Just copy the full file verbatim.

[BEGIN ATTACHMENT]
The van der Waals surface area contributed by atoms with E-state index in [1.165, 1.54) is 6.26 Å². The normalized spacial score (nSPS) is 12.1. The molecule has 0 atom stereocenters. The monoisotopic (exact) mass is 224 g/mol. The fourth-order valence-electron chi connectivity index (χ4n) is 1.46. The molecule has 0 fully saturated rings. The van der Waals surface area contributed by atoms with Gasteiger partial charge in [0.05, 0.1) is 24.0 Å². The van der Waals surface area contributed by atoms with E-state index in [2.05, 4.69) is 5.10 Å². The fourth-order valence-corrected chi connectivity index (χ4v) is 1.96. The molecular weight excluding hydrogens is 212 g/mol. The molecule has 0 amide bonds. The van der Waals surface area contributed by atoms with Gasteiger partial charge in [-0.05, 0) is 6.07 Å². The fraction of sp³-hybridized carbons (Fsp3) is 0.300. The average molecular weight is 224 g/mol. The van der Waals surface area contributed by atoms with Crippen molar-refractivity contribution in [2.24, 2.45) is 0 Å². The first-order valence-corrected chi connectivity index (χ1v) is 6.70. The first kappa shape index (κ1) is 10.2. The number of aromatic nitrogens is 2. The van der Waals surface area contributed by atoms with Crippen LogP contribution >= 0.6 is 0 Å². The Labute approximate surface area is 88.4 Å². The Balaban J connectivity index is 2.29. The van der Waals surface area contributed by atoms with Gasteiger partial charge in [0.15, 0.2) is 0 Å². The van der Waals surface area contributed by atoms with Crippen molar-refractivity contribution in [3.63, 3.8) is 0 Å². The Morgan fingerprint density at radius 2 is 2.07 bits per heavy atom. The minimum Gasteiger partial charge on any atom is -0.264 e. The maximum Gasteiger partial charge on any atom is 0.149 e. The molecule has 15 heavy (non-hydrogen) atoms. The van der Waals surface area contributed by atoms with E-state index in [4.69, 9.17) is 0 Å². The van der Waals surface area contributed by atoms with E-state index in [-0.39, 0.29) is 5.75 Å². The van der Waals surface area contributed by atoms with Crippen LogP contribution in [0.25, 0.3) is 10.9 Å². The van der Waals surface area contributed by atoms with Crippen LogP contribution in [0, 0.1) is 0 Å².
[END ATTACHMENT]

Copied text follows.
The van der Waals surface area contributed by atoms with E-state index in [1.165, 1.54) is 6.26 Å². The normalized spacial score (nSPS) is 12.1. The molecule has 0 atom stereocenters. The monoisotopic (exact) mass is 224 g/mol. The fourth-order valence-electron chi connectivity index (χ4n) is 1.46. The molecule has 0 fully saturated rings. The van der Waals surface area contributed by atoms with Gasteiger partial charge in [0.05, 0.1) is 24.0 Å². The van der Waals surface area contributed by atoms with E-state index in [2.05, 4.69) is 5.10 Å². The fourth-order valence-corrected chi connectivity index (χ4v) is 1.96. The molecular weight excluding hydrogens is 212 g/mol. The molecule has 0 amide bonds. The van der Waals surface area contributed by atoms with Gasteiger partial charge in [-0.05, 0) is 6.07 Å². The fraction of sp³-hybridized carbons (Fsp3) is 0.300. The average molecular weight is 224 g/mol. The van der Waals surface area contributed by atoms with Crippen molar-refractivity contribution in [2.24, 2.45) is 0 Å². The first-order valence-corrected chi connectivity index (χ1v) is 6.70. The first kappa shape index (κ1) is 10.2. The number of aromatic nitrogens is 2. The van der Waals surface area contributed by atoms with Crippen LogP contribution >= 0.6 is 0 Å². The Labute approximate surface area is 88.4 Å². The Balaban J connectivity index is 2.29. The van der Waals surface area contributed by atoms with Gasteiger partial charge in [0.15, 0.2) is 0 Å². The van der Waals surface area contributed by atoms with Crippen molar-refractivity contribution in [3.63, 3.8) is 0 Å². The Morgan fingerprint density at radius 2 is 2.07 bits per heavy atom. The minimum Gasteiger partial charge on any atom is -0.264 e. The maximum Gasteiger partial charge on any atom is 0.149 e. The molecule has 15 heavy (non-hydrogen) atoms. The van der Waals surface area contributed by atoms with E-state index in [4.69, 9.17) is 0 Å². The van der Waals surface area contributed by atoms with E-state index in [-0.39, 0.29) is 5.75 Å². The van der Waals surface area contributed by atoms with Crippen LogP contribution in [0.25, 0.3) is 10.9 Å². The van der Waals surface area contributed by atoms with Crippen LogP contribution in [0, 0.1) is 0 Å².